Since the onset of the Covid-19 pandemic in the United States, more than 40 million people have applied for unemployment benefits. In April, unemployment spiked to nearly 20 percent, almost double the rate observed at the peak of the Great Recession. To blunt the financial blow, Congress passed the CARES Act, a package that included, among many other things, around $500 billion in income transfers for the U.S. population. With my colleagues at Columbia University’s Center on Poverty & Social Policy, I have worked to understand how the CARES Act might affect annual poverty rates in the U.S. Our findings took us by surprise: despite the rapid rise in unemployment, we find that the CARES Act’s two major income transfers—the Recovery Rebates (one-time stimulus payment) and expanded unemployment benefits—have potential to return projected poverty rates to pre-crisis levels if access to the benefits is adequate. Jason DeParle of The New York Times neatly brings life to the findings here, while our full report can be found at the Center’s website. The report also details the many important shortcomings of the CARES Act, such as its exclusion of undocumented immigrants, the difficulties that families are facing in accessing the benefits, and the upcoming expiration of the top-up to unemployment benefits. ### May 19th, 2020 ## Plate Study ## STABLE SHOCK ### Remittances across contexts Among the many corona-induced shocks rippling through the global economy is the crash in remittance payments to developing countries. The World Bank predicts that remittance flows will fall 20% this year—a decline of$100b—largely as a result of shutdowns and wage losses in the global north. The politics of remittances are complex: the scholarly literature both touts the positive development effects of countercyclical cash inflows, and questions the effects of a system that supports consumption at the expense of longer-term economic development.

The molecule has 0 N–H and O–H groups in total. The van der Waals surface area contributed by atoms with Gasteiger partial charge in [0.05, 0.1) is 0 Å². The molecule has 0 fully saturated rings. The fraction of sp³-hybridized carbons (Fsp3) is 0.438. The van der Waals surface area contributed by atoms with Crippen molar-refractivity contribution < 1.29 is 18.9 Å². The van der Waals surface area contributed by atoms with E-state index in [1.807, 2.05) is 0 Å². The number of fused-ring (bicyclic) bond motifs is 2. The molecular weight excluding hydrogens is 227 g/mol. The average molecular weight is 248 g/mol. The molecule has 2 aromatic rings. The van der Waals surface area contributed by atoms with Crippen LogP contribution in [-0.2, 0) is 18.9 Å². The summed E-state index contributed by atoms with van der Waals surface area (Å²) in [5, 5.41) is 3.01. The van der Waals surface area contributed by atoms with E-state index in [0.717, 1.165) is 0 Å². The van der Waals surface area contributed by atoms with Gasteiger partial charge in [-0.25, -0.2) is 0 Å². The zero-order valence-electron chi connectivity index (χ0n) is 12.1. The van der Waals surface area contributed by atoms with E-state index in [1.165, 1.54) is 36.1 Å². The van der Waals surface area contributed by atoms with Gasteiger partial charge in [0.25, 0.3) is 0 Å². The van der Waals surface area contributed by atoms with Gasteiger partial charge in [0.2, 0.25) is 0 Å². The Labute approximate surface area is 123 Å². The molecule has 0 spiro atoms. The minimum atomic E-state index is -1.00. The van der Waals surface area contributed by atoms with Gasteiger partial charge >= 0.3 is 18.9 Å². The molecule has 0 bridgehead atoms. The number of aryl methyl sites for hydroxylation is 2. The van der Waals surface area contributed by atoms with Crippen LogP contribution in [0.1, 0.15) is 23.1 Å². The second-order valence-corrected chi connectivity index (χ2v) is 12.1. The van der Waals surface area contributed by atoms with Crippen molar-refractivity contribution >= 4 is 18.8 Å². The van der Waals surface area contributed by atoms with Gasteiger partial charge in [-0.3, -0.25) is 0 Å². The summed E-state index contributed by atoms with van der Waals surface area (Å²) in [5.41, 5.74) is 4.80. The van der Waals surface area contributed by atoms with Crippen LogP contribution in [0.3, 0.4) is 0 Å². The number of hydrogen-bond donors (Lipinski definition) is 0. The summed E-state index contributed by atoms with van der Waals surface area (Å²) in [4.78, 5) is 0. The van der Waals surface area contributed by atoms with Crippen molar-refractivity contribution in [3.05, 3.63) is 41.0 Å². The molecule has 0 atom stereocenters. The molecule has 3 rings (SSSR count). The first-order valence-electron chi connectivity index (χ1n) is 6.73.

In a fascinating study on remittances from GCC countries—where migrant workers tend to have few rights while making up a large share of the population—FAISAL Z. AHMED looks at the political effects of remittance economies.

"Using duration models of government turnover for a sample of 97 countries between 1975 and 2004, this article demonstrates that the combination of aid and remittance inflows can empower governments in autocracies to survive longer. The link between the effects of foreign aid and remittances on government survival hinges on the fact that these inflows of money constitute forms of unearned foreign income that a government can potentially exploit for nefarious purposes. This is achieved via two channels. In the first, governments direct some foreign aid to finance patronage goods (income effect). In the second, governments respond to shocks in unearned and largely untaxable household income (i.e., remittances) by diverting expenditures from the provision of welfare goods in favor of patronage goods (substitution effect). My findings suggest that domestic political institutions (and the incentives they generate for governments) mediate the impact of aid and remittance inflows on the quality of governance and the endurance of governments in autocracies."

• A 2019 analysis from the Financial Times provides an excellent overview of remittances to emerging market economies. Link. Part of a FT series on remittances, including case studies on Zimbabwe and Nepal, and reporting on the nations attempts to issue "diaspora bonds" to attract the earnings of expatriate workers. Link to the series.
• A paper by Muhammed Tariq Majeed looks at the effects of remittances on poverty across 65 countries from 1970-2008. Link. Relatedly, a 2015 paper by Phanindra Wunnava et al looks at the impact of financial liberalization on remittances across 84 countries from 1986-2005, and finds mixed results: increased economic freedom in the financial sector has a positive impact, while improved robustness of financial markets has a negative and lagged effect. Link. h/t Alison Oh
• A 2011 paper by Rui Esteves and David Khoudour-Castéras examines remittances and capital flows in the European periphery from 1870-1913. Link.

## GREATER SHAPE